GIOVANNI VAN BRONCKHORST may indeed have ‘sussed out’ how Celtic manager Ange Postecoglou sets up his team, but it doesn’t mean he has any idea how to stop them.

The proclamations of former Rangers captain Barry Ferguson this week now seem more than a little foolish after Celtic – just as they had done in February – produced a three-goal first-half blitz to move five points clear at the top of the table.

Ferguson doesn’t look anywhere near as foolish as the Rangers players though, who seemed to have learned precisely nothing from that mauling here earlier in the year. Celtic were too quick of thought and movement for the dozy visiting players, who continually failed to realise that in the frenzy of an Old Firm match, it might be prudent to maintain a rudimentary level of concentration.

Time and again though, the men in blue were more preoccupied with bickering with referee Nick Walsh and one another rather than picking up their opposing number. Unsurprisingly, Celtic made hay, and Liel Abada in particular had yet another field day up against Borna Barisic.

The inclusion of the Israeli winger on the right in place of Daizen Maeda was perhaps the only deviation from what might be regarded as Postecoglou’s strongest team, though the Celtic manager would deny that he had one. It was clear to anyone who had watched the clash here in February why he was in the line-up.

He hit two of his team’s three first-half goals either side of a delicious Jota dink, with Barisic providing only token resistance. The clash between the pair was a microcosm of what was happening all over the pitch, with Celtic just too good for Rangers.

The hosts didn’t need a helping hand from anyone in the visiting ranks, but after this showing, there must also be serious question marks surrounding the choice of goalkeeper Jon McLaughlin as number one over Allan McGregor this season.

He didn’t look clever at any of the goals, but his pass straight to substitute David Turnbull from a goal kick to allow the midfielder to put the icing on the cake for Celtic late on was a doozy.

There was an early blow for Celtic after just a few seconds, when a coming together between Kyogo and John Lundstram left the striker nursing a shoulder injury. He tried to play on, but within a minute had to admit defeat with his arm hanging limp by his side, and Giorgos Giakoumakis was sent on in his stead.

It was Abada who showed up first though, ghosting inside off Barisic with an eery familiarity to open the scoring.

Celtic were just too quick, taking throw-ins and corners as soon as they had won them. Rangers should have known this, given it forms the basis of Postecoglou’s trademark catchphrase, but apparently it had escaped their attention.

Jota didn’t hang around with a shy on the left, putting Matt O’Riley in down the line, and his first time ball took a nick off Lundstram to land at Abada, who had drifted into space to meet it perfectly.

McLaughlin got down to his low shot, but will be disappointed not to have been able to do more than simply help the ball on its way into the net.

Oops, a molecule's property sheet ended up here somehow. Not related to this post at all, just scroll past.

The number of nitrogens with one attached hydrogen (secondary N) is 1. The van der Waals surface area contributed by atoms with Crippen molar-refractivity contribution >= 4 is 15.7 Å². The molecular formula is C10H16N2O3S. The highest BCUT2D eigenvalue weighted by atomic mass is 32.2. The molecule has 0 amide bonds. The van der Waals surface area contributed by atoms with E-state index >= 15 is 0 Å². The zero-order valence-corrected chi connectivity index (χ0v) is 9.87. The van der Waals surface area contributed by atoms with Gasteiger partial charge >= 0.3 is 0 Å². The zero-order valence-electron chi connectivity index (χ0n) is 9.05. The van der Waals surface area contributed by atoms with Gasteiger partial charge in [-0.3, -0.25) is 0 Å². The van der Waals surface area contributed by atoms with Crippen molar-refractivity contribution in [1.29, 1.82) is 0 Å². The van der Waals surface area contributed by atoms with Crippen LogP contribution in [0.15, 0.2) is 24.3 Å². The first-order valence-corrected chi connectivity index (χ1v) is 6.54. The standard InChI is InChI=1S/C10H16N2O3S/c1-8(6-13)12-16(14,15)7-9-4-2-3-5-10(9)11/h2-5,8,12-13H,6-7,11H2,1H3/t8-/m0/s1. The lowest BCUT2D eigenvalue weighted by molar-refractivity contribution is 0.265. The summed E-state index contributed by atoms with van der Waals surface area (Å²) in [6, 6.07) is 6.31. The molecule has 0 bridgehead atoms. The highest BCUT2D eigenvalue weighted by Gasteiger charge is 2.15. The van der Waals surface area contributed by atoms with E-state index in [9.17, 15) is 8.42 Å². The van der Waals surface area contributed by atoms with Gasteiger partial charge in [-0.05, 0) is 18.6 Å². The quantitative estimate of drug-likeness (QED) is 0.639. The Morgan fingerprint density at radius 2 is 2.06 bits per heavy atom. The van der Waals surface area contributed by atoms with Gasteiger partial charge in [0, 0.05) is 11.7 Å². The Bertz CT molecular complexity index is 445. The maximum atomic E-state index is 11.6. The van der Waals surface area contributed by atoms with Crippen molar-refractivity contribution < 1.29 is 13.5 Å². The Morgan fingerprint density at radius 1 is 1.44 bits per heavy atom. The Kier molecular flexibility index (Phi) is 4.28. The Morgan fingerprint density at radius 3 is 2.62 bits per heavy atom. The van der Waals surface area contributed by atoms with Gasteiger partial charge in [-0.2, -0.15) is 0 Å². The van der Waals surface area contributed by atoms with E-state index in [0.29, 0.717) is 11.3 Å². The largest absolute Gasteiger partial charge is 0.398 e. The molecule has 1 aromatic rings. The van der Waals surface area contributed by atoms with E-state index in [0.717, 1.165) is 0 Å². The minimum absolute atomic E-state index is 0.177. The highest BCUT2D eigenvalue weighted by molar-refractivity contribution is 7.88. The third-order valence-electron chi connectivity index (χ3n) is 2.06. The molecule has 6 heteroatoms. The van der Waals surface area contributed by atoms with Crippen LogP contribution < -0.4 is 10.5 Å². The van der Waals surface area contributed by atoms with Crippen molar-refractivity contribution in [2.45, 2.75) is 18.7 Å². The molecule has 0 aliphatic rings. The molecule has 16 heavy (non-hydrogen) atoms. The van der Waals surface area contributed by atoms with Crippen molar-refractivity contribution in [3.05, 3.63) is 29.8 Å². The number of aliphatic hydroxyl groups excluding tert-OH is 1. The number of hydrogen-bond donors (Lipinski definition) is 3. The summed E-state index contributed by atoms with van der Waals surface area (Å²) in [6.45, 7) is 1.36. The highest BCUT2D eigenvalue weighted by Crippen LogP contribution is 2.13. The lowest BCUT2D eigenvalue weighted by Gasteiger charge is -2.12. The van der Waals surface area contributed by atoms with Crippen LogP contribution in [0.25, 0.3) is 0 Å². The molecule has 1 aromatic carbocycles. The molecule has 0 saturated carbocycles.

The visitors were stunned, and Celtic were swarming all over the top of them. Abada had a huge penalty shout turned away after a Ryan Kent challenge sent him tumbling in the area, before Giakoumakis mistimed a header from point blank range after an O’Riley cross when he really should have scored.

Barisic was particularly struggling, and picked up a booking for hauling down Abada as he looked to break after a Rangers attack had been broken up.

The strength of Barisic though is in his attacking deliveries, and he got forward for the first time after a strong Kent run to swing an inviting ball towards Antonio Colak. Like Giakoumakis, he should have done better than glance wide.

Rangers were settling a little and managed to put together some decent possession, and a few nerves started creeping into the home players and fans. Carl Starfelt’s unnecessary header when the ball was drifting through to Joe Hart gave Colak another sighter, but the forward couldn’t execute the first time lob and the hosts were off the hook.

They made the most of the reprieve, again catching Rangers cold to double their lead.  A quickly taken free-kick allowed O’Riley to find the run of Jota in behind with an incisive pass, and while the visiting players called in vein for an offside, he took a delightful touch and clipped a sumptuous finish over McLaughlin.

Suddenly, a repeat of that scintillating first-half from last season was well and truly on the cards, and it was no surprise when Celtic did hit a third before the interval with Rangers rocking. Again, it came from a throw-in on the left, where Greg Taylor was given acres to put a low ball across the area that somehow squirmed all the way to the back post. There was Abada – to no one’s surprise – again free as a bird to rifle the ball low through the legs of McLaughlin.

Scott Wright was thrown on at the interval in place of Glen Kamara, while an hour in, the arrival of Alfredo Morelos for Colak brought loud cheers from the Celtic support, but Celtic were content to manage the game with Rangers offering little up top, and try to pick the visitors off the counter.

As it turned out, they didn’t even have to, with McLaughlin having an absolute shocker as he rolled a goal kick straight into Turnbull’s path, and the midfielder stroked it coolly home. If you hadn’t known better, from a distance you might have sworn it had been the Celtic keeper passing it out to his centre-back.

Humiliating for McLaughlin, of course, but it was the embarrassing gulf between the sides on the day that will most concern van Bronckhorst. As for Postecoglou, he might just be sticking with Plan A for a good while yet.